He added, ‘We are pleased that the government is keen to encourage the uptake of electric vehicles. As a founding member of the EV100, LeasePlan is committed to an electric future, but we also understand the challenges facing motorists and fleets looking to go green. Government grants for plug-in vehicles and private charge points will help, as will the extra money for the charging network – but a lot more infrastructure still needs to be delivered. It remains to be seen if the new powers the Government is legislating for in the Automated and Electric Vehicles Bill will be enough to make that happen.’
Richard Burnett, chief executive, RHA, said, ‘At a time of Brexit uncertainty, the Chancellor had the golden opportunity to make the production and distribution of UK goods more competitive.
‘Fuel duty makes the UK less competitive – we have the highest fuel duty in Europe -nearly 50% higher than the European average. And despite the seven-year freeze, at 57.95p per litre, fuel duty remains grossly excessive. It has a negative effect on everything we buy and makes all UK made goods more expensive to transport.
‘We implore the Chancellor to amend his budget and introduce a fuel duty rebate scheme for essential users of fuel – a system already adopted by eight EU member states, including our nearest neighbours – The Republic of Ireland, Belgium and France.’
Meanwhile, Alex Buttle, director of car buying comparison website Motorway.co.uk said of the £400m EV fund, ‘While this is fantastic news for motorists, the total investment the Government has allocated to encourage the use of electric vehicles is disproportionate to the opportunity for change.
‘More electric charge points are key, but the Government also needs to put far more resource into encouraging car owners to switch to alternative fuel vehicles in the first place.
‘Electric cars are still far too expensive for the average car owner, and while alternative fuel car sales are on the up, they’re not rising fast enough to phase out fossil fuel cars within the next 5-10 years.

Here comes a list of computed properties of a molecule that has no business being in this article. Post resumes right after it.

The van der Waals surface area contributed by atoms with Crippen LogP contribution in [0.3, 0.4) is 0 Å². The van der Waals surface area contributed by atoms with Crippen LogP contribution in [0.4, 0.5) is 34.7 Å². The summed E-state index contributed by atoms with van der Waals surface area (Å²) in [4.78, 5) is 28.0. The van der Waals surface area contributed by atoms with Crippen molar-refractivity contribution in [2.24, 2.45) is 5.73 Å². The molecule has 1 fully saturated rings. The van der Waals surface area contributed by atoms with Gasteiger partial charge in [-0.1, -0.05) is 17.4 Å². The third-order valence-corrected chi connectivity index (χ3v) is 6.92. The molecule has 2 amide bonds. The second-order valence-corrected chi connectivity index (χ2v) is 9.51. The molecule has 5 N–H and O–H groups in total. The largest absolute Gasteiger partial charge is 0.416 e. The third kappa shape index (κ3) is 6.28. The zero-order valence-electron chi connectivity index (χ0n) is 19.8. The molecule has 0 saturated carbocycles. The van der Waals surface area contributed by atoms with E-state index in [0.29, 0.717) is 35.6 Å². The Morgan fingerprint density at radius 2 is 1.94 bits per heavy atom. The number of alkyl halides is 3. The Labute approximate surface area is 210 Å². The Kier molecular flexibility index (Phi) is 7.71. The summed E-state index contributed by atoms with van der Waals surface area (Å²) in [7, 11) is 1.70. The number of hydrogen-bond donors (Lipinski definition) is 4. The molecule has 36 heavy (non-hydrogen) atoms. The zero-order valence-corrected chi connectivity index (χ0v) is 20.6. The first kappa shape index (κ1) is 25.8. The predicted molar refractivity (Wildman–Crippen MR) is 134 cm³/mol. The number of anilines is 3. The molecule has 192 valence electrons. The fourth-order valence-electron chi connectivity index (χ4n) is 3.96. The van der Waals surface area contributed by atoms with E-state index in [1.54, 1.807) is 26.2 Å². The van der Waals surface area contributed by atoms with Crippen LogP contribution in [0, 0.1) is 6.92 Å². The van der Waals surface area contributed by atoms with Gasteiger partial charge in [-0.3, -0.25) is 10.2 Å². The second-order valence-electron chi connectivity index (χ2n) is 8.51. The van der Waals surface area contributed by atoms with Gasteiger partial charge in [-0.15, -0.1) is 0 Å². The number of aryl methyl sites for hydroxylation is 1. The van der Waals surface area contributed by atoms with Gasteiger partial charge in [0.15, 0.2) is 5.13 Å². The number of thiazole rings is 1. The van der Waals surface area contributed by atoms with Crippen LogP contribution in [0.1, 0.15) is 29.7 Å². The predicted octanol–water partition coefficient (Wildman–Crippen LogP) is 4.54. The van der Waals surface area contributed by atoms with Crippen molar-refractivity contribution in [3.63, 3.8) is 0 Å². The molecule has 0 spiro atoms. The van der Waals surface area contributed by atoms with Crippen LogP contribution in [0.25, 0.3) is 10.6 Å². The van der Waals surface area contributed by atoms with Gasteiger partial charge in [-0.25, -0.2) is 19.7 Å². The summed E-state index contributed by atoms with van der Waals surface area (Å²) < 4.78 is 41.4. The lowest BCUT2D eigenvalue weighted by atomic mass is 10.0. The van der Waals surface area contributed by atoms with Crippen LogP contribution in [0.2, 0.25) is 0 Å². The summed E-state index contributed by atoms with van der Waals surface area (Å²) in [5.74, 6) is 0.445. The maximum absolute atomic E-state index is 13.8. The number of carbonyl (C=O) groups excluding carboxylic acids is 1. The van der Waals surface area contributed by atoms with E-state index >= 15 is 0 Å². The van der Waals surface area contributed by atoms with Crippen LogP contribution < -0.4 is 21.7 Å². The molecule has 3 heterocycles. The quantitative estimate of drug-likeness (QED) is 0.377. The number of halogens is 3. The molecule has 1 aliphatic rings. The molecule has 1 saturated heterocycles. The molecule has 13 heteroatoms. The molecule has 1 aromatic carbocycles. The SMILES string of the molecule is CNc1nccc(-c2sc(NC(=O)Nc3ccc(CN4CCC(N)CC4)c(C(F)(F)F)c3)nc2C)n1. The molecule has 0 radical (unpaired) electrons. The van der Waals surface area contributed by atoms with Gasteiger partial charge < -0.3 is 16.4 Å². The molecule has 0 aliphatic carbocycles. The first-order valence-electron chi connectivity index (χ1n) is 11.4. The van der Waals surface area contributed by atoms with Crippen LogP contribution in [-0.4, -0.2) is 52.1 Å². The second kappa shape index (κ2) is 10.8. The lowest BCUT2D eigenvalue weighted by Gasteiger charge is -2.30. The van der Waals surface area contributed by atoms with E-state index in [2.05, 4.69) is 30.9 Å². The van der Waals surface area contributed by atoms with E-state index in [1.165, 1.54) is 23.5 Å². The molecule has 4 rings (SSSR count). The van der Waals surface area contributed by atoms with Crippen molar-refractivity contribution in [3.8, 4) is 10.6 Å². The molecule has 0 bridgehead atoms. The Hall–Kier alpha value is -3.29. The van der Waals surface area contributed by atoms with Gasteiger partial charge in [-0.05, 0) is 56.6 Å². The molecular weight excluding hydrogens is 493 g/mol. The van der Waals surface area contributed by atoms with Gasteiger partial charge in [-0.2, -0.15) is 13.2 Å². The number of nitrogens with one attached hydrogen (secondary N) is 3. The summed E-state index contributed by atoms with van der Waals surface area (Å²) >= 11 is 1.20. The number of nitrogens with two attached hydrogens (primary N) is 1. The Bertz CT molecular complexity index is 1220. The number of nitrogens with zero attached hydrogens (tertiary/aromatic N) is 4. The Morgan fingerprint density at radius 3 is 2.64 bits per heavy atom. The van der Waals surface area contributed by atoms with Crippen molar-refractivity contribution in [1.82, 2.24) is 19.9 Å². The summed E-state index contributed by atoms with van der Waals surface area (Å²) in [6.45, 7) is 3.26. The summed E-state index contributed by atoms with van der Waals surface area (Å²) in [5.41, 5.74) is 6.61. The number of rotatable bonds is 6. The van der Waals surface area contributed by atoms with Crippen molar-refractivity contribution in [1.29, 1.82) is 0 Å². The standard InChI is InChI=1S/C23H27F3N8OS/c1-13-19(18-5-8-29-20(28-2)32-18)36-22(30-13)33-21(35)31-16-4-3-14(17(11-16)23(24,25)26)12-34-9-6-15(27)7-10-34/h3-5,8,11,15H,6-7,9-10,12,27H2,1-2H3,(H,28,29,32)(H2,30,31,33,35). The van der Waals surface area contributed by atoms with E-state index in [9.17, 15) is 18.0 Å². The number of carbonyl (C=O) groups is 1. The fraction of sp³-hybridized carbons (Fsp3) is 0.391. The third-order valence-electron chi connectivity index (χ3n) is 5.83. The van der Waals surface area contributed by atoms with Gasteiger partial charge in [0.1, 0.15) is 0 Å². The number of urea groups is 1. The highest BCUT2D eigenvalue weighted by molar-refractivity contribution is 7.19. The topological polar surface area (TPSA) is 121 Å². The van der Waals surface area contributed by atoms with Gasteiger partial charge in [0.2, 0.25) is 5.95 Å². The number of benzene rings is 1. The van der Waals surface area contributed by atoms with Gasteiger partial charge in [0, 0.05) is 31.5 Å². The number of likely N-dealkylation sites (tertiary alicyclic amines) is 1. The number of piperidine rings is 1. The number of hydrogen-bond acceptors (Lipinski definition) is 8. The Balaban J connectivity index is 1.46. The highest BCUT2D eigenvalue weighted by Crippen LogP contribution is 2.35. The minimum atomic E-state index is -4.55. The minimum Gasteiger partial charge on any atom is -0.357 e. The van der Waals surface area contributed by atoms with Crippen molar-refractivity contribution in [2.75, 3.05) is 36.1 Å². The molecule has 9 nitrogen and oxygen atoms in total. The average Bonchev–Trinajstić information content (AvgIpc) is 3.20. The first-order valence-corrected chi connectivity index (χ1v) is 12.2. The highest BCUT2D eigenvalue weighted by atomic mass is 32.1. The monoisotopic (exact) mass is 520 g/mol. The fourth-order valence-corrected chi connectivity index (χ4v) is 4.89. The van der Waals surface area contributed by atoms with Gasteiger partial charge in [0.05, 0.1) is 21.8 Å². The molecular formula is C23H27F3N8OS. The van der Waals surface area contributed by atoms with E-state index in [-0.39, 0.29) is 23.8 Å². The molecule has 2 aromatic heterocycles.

‘The government needs to be far more aggressive with supportive tax breaks and incentives to help consumers make the leap to the more expensive electric car models. It needs to be a no-brainer for motorists to take the leap, and we’re just not there yet.’
But director of valuations at Cazana.com, Rupert Pontin, said, ‘We welcome the government’s announcement of a £400m fund to develop the UK infrastructure for electric vehicle charging, the £100 million for plug-in grants and the additional £40m investment into the development of vehicle charging solutions. This is a positive move which will see the UK begin to lead the market in innovative vehicle technology.
‘The fact that the government has also clarified its position on diesel vehicle taxation should begin to provide stability for the new car market. Increasing VED by one band for older diesel vehicles that don’t meet current legislation should encourage consumers to opt for more modern, cleaner engines, although it is interesting to see that this does not apply to business van use.
‘The freeze on fuel duty is also very welcome at a time when the consumer has just been hit by higher inflation and a rise in interest rates. Using our extensive database and data science-led analysis, it will be fascinating to see what impact these announcements have on the used car market in the coming weeks and months.’
Huw Evans, director general of the Association of British Insurers, said, ‘Not raising IPT further was the right decision by Philip Hammond and reflects the much higher profile the insurance industry has successfully given to this stealth tax. But the pressures on the public purse are not going away so we need to keep up the pressure to protect customers from further increases in future budgets.’